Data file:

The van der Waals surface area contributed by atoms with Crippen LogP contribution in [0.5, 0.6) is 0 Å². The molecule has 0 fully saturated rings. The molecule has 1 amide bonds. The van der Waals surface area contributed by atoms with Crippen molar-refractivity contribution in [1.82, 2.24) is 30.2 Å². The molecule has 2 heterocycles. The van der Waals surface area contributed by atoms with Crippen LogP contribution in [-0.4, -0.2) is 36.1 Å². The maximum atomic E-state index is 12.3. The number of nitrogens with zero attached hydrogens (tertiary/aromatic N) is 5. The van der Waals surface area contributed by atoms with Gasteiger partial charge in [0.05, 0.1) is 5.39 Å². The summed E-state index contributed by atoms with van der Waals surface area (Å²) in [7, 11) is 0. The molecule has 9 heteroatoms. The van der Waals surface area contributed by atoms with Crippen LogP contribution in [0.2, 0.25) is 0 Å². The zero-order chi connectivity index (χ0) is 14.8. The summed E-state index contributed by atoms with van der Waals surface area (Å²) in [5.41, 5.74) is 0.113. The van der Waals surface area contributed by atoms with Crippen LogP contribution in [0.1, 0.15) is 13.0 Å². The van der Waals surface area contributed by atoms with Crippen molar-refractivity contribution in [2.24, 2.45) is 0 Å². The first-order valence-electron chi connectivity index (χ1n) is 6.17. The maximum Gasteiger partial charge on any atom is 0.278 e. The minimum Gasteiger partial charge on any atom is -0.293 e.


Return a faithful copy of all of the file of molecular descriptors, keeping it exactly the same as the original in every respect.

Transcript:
The van der Waals surface area contributed by atoms with Crippen LogP contribution in [0.5, 0.6) is 0 Å². The molecule has 0 fully saturated rings. The molecule has 1 amide bonds. The van der Waals surface area contributed by atoms with Crippen molar-refractivity contribution in [1.82, 2.24) is 30.2 Å². The molecule has 2 heterocycles. The van der Waals surface area contributed by atoms with Crippen LogP contribution in [-0.4, -0.2) is 36.1 Å². The maximum atomic E-state index is 12.3. The number of nitrogens with zero attached hydrogens (tertiary/aromatic N) is 5. The van der Waals surface area contributed by atoms with Gasteiger partial charge in [0.05, 0.1) is 5.39 Å². The summed E-state index contributed by atoms with van der Waals surface area (Å²) in [7, 11) is 0. The molecule has 9 heteroatoms. The van der Waals surface area contributed by atoms with Crippen LogP contribution in [0.2, 0.25) is 0 Å². The zero-order chi connectivity index (χ0) is 14.8. The summed E-state index contributed by atoms with van der Waals surface area (Å²) in [5.41, 5.74) is 0.113. The van der Waals surface area contributed by atoms with Crippen LogP contribution in [0.1, 0.15) is 13.0 Å². The van der Waals surface area contributed by atoms with Crippen molar-refractivity contribution in [2.24, 2.45) is 0 Å². The first-order valence-electron chi connectivity index (χ1n) is 6.17. The maximum Gasteiger partial charge on any atom is 0.278 e. The minimum Gasteiger partial charge on any atom is -0.293 e.